He shut himself up in his consulting-room, took a pen, and after sobbing for some time, wrote –
“I wish her to be buried in her wedding-dress, with white shoes, and a wreath. Her hair is to be spread out over her shoulders. Three coffins, one of oak, one of mahogany, one of lead. Let no one say anything to me. I shall have strength. Over all there is to be placed a large piece of green velvet. This is my wish; see that it is done.”
The two men were much surprised at Bovary’s romantic ideas. The chemist at once went to him and said –
“This velvet seems to me a superfetation. Besides, the expense – ”
“What’s that to you?” cried Charles. “Leave me! You did not love her. Go!”
The priest took him by the arm for a turn in the garden. He discoursed on the vanity of earthly things. God was very great, was very good: one must submit to his decrees without a murmur; nay, must even thank him.
Charles burst out into blasphemies: “I hate your God!”
“The spirit of rebellion is still upon you,” sighed the ecclesiastic.
Bovary was far away. He was walking with great strides along by the wall, near the espalier, and he ground his teeth; he raised to heaven looks of malediction, but not so much as a leaf stirred.
A fine rain was falling: Charles, whose chest was bare, at last began to shiver; he went in and sat down in the kitchen.
At six o’clock a noise like a clatter of old iron was heard on the Place; it was the “Hirondelle” coming in, and he remained with his forehead against the windowpane, watching all the passengers get out, one after the other. Félicité put down a mattress for him in the drawing-room. He threw himself upon it and fell asleep.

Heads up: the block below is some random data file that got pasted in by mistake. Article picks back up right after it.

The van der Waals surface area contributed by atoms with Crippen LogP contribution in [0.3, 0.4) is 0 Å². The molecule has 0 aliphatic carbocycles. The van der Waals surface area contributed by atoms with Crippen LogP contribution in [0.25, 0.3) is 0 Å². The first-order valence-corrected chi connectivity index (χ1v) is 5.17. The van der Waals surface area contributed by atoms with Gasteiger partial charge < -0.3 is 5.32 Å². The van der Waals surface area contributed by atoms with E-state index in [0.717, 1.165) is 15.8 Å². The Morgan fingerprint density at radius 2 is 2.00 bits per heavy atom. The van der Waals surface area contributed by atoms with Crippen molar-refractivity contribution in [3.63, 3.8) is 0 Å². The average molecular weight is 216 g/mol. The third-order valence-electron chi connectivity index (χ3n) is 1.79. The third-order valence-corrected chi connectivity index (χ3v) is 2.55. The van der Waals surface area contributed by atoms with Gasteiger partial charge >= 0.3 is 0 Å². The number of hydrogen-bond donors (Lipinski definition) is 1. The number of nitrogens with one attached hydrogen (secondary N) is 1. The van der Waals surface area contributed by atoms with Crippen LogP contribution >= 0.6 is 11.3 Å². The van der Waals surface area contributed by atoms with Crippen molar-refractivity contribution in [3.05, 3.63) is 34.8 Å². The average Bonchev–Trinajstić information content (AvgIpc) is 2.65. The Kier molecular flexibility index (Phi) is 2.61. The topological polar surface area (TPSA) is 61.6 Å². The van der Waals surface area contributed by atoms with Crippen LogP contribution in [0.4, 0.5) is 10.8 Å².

Although a philosopher, Monsieur Homais respected the dead. So bearing no grudge to poor Charles, he came back again in the evening to sit up with the body; bringing with him three volumes and a pocket-book for taking notes.
Monsieur Bournisien was there, and two large candles were burning at the head of the bed, that had been taken out of the alcove. The druggist, on whom the silence weighed, was not long before he began formulating some regrets about this “unfortunate young woman.” and the priest replied that there was nothing to do now but pray for her.
“Yet,” Homais went on, “one of two things; either she died in a state of grace (as the Church has it), and then she has no need of our prayers; or else she departed impertinent (that is, I believe, the ecclesiastical expression), and then – ”
Bournisien interrupted him, replying testily that it was none the less necessary to pray.
“But,” objected the chemist, “since God knows all our needs, what can be the good of prayer?”
“What!” cried the ecclesiastic, “prayer! Why, aren’t you a Christian?”
“Excuse me,” said Homais; “I admire Christianity. To begin with, it enfranchised the slaves, introduced into the world a morality – ”
“That isn’t the question. All the texts-”
“Oh! oh! As to texts, look at history; it, is known that all the texts have been falsified by the Jesuits.”
Charles came in, and advancing towards the bed, slowly drew the curtains.
Emma’s head was turned towards her right shoulder, the corner of her mouth, which was open, seemed like a black hole at the lower part of her face; her two thumbs were bent into the palms of her hands; a kind of white dust besprinkled her lashes, and her eyes were beginning to disappear in that viscous pallor that looks like a thin web, as if spiders had spun it over. The sheet sunk in from her breast to her knees, and then rose at the tips of her toes, and it seemed to Charles that infinite masses, an enormous load, were weighing upon her.
The church clock struck two. They could hear the loud murmur of the river flowing in the darkness at the foot of the terrace. Monsieur Bournisien from time to time blew his nose noisily, and Homais’ pen was scratching over the paper.
“Come, my good friend,” he said, “withdraw; this spectacle is tearing you to pieces.”
Charles once gone, the chemist and the cure recommenced their discussions.
“Read Voltaire,” said the one, “read D’Holbach, read the ‘Encyclopaedia’!”
“Read the ‘Letters of some Portuguese Jews,’” said the other; “read ‘The Meaning of Christianity,’ by Nicolas, formerly a magistrate.”